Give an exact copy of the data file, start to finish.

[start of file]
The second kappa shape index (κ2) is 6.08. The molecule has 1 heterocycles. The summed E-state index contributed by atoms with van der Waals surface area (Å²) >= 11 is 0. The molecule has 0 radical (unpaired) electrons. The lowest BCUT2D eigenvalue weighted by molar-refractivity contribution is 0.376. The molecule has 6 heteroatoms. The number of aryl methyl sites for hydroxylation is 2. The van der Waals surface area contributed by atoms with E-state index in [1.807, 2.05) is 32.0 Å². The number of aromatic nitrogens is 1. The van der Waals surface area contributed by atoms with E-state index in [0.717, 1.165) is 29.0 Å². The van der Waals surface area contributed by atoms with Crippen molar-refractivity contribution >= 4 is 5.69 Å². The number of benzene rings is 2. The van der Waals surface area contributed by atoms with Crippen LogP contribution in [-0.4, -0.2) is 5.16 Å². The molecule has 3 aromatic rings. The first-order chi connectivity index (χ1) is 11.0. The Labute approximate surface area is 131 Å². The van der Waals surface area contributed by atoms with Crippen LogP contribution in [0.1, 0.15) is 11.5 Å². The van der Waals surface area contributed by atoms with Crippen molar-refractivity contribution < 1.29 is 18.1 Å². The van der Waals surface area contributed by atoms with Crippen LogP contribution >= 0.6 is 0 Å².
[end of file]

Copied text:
The second kappa shape index (κ2) is 6.08. The molecule has 1 heterocycles. The summed E-state index contributed by atoms with van der Waals surface area (Å²) >= 11 is 0. The molecule has 0 radical (unpaired) electrons. The lowest BCUT2D eigenvalue weighted by molar-refractivity contribution is 0.376. The molecule has 6 heteroatoms. The number of aryl methyl sites for hydroxylation is 2. The van der Waals surface area contributed by atoms with E-state index in [1.807, 2.05) is 32.0 Å². The number of aromatic nitrogens is 1. The van der Waals surface area contributed by atoms with E-state index in [0.717, 1.165) is 29.0 Å². The van der Waals surface area contributed by atoms with Crippen molar-refractivity contribution >= 4 is 5.69 Å². The number of benzene rings is 2. The van der Waals surface area contributed by atoms with Crippen LogP contribution in [-0.4, -0.2) is 5.16 Å². The molecule has 3 aromatic rings. The first-order chi connectivity index (χ1) is 11.0. The Labute approximate surface area is 131 Å². The van der Waals surface area contributed by atoms with Crippen LogP contribution in [0.1, 0.15) is 11.5 Å². The van der Waals surface area contributed by atoms with Crippen molar-refractivity contribution < 1.29 is 18.1 Å². The van der Waals surface area contributed by atoms with Crippen LogP contribution >= 0.6 is 0 Å².